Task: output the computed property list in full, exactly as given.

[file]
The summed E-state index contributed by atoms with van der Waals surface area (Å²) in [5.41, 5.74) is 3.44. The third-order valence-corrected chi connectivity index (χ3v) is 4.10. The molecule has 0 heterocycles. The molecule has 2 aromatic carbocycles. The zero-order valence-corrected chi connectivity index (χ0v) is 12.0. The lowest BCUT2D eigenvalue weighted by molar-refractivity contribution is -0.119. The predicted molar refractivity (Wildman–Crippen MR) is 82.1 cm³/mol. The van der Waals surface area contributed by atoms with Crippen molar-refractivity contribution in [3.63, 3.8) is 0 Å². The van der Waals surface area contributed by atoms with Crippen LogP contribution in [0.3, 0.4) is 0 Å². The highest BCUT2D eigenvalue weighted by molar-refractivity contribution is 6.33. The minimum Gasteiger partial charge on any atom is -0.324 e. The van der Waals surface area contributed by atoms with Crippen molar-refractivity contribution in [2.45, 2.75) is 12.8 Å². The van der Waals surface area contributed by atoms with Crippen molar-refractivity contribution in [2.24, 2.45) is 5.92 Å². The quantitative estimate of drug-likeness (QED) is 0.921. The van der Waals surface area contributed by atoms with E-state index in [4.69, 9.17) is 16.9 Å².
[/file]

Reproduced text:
The summed E-state index contributed by atoms with van der Waals surface area (Å²) in [5.41, 5.74) is 3.44. The third-order valence-corrected chi connectivity index (χ3v) is 4.10. The molecule has 0 heterocycles. The molecule has 2 aromatic carbocycles. The zero-order valence-corrected chi connectivity index (χ0v) is 12.0. The lowest BCUT2D eigenvalue weighted by molar-refractivity contribution is -0.119. The predicted molar refractivity (Wildman–Crippen MR) is 82.1 cm³/mol. The van der Waals surface area contributed by atoms with Crippen molar-refractivity contribution in [3.63, 3.8) is 0 Å². The van der Waals surface area contributed by atoms with Crippen LogP contribution in [0.3, 0.4) is 0 Å². The highest BCUT2D eigenvalue weighted by molar-refractivity contribution is 6.33. The minimum Gasteiger partial charge on any atom is -0.324 e. The van der Waals surface area contributed by atoms with Crippen molar-refractivity contribution in [2.45, 2.75) is 12.8 Å². The van der Waals surface area contributed by atoms with Crippen molar-refractivity contribution in [2.24, 2.45) is 5.92 Å². The quantitative estimate of drug-likeness (QED) is 0.921. The van der Waals surface area contributed by atoms with E-state index in [4.69, 9.17) is 16.9 Å².